Right now, however, the American nuclear landscape — little acknowledged or discussed — remains grimly potent. According to the authoritative Bulletin of the Atomic Scientists, the United States still maintains a nuclear stockpile estimated at 5,200 warheads — of which approximately 2,700 are operational (with the rest in reserve), while the Obama administration will spend more than $6 billion on the research and development of nuclear weapons this year alone.
At some point early next year, the administration will complete a Nuclear Posture Review outlining the role it believes nuclear weapons should play in the American pantheon of power, and, if the president follows through on his anti-nuclear statements, perhaps that document will at least begin to limit the scenarios in which such weapons could be used. In the meantime, the policy of the United States remains no different than it was in 2004, when Defense Secretary Donald Rumsfeld signed the Nuclear Weapons Employment Policy. It said, in part, that the United States possesses nuclear weapons for the purposes of “destroying those critical war-making and war-supporting assets and capabilities that a potential enemy leadership values most and that it would rely on to achieve its own objectives in a post-war world.” Read that sentence again, and think, under such a doctrine, what might the United States not bomb?
Keep in mind as well that the bombs which annihilated two Japanese cities and ended so many lives 64 years ago this week were puny when compared to today’s typical nuclear weapon. Little Boy was a 15 kiloton warhead. Most of the warheads in the U.S. arsenal today are 100 or 300 kilotons — capable of taking out not a Japanese city of 1945 but a modern megalopolis. Bruce Blair, president of the World Security Institute and a former launch-control officer in charge of Minutemen Intercontinental Ballistic Missiles armed with 170, 300, and 335 kiloton warheads, pointed out a few years ago that, within 12 minutes, the United States and Russia could launch the equivalent of 100,000 Hiroshimas.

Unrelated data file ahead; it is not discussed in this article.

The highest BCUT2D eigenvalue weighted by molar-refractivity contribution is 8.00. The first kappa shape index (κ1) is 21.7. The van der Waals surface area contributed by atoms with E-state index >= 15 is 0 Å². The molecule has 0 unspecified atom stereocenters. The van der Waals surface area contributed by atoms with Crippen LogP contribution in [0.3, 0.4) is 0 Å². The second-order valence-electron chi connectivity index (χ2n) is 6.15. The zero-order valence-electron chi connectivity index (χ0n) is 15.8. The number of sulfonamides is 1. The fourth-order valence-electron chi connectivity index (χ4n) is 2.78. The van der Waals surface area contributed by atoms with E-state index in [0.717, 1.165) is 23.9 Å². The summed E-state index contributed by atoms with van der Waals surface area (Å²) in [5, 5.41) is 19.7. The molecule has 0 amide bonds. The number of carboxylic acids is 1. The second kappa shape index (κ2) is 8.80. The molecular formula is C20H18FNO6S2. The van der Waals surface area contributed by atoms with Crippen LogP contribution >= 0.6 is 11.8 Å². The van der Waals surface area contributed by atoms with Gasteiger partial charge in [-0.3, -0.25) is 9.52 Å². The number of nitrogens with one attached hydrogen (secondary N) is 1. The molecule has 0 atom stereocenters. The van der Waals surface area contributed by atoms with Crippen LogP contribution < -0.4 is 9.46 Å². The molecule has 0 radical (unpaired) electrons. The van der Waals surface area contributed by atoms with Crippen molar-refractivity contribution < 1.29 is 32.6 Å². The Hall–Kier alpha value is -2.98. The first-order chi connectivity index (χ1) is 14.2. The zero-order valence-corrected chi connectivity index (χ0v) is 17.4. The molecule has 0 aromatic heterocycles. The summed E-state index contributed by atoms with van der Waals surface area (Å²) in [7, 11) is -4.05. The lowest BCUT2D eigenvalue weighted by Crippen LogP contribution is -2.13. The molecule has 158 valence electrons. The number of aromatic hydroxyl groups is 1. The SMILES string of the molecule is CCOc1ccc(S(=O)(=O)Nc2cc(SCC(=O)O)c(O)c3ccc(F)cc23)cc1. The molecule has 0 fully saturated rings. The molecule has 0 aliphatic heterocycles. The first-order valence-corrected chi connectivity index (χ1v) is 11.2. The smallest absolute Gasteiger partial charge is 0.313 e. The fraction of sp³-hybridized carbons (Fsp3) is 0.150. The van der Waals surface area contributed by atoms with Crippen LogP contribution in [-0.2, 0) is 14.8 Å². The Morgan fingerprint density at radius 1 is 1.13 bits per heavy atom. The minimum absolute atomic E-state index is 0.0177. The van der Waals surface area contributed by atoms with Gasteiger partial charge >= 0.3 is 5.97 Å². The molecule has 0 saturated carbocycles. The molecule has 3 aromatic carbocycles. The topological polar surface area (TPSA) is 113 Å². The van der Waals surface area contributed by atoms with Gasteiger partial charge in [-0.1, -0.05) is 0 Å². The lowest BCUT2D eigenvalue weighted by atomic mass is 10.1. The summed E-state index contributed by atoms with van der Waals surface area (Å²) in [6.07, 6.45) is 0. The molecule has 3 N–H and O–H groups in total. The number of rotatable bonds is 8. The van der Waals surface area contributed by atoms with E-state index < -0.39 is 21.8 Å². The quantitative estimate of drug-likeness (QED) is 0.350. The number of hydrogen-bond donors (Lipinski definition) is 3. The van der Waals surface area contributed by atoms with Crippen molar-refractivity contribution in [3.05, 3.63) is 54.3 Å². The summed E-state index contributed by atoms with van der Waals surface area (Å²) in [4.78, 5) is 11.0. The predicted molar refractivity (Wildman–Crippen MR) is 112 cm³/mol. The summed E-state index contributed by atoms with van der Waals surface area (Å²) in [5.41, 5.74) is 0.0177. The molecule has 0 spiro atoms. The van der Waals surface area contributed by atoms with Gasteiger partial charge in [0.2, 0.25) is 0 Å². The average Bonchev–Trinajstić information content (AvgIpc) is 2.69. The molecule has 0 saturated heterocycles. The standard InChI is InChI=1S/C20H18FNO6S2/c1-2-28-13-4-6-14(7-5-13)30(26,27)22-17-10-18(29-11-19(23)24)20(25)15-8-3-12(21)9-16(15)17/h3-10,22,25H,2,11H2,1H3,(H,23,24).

It is unthinkable. It seems unimaginable. It sounds like hyperbole, but consider it an uncomfortable and necessary truth. The people of Hiroshima and Nagasaki and the children of our future need us to understand this and act upon it — 64 years too late… and not a minute too soon.
The singer’s name is Rene Marie.
On July 1, 2008, jazz singer Rene Marie, flanked by elected officials and civil servants, calmly approached the microphone before Denver’s State of the City address. She was there to perform a time-honored ritual: the singing of the national anthem.
But her arrangement of the Star Spangled Banner left residents divided. The melody was the same, but the words she chose were written by James Weldon Johnson in 1899. They belong to the song “Lift Every Voice and Sing,” also known as “The Black National Anthem.”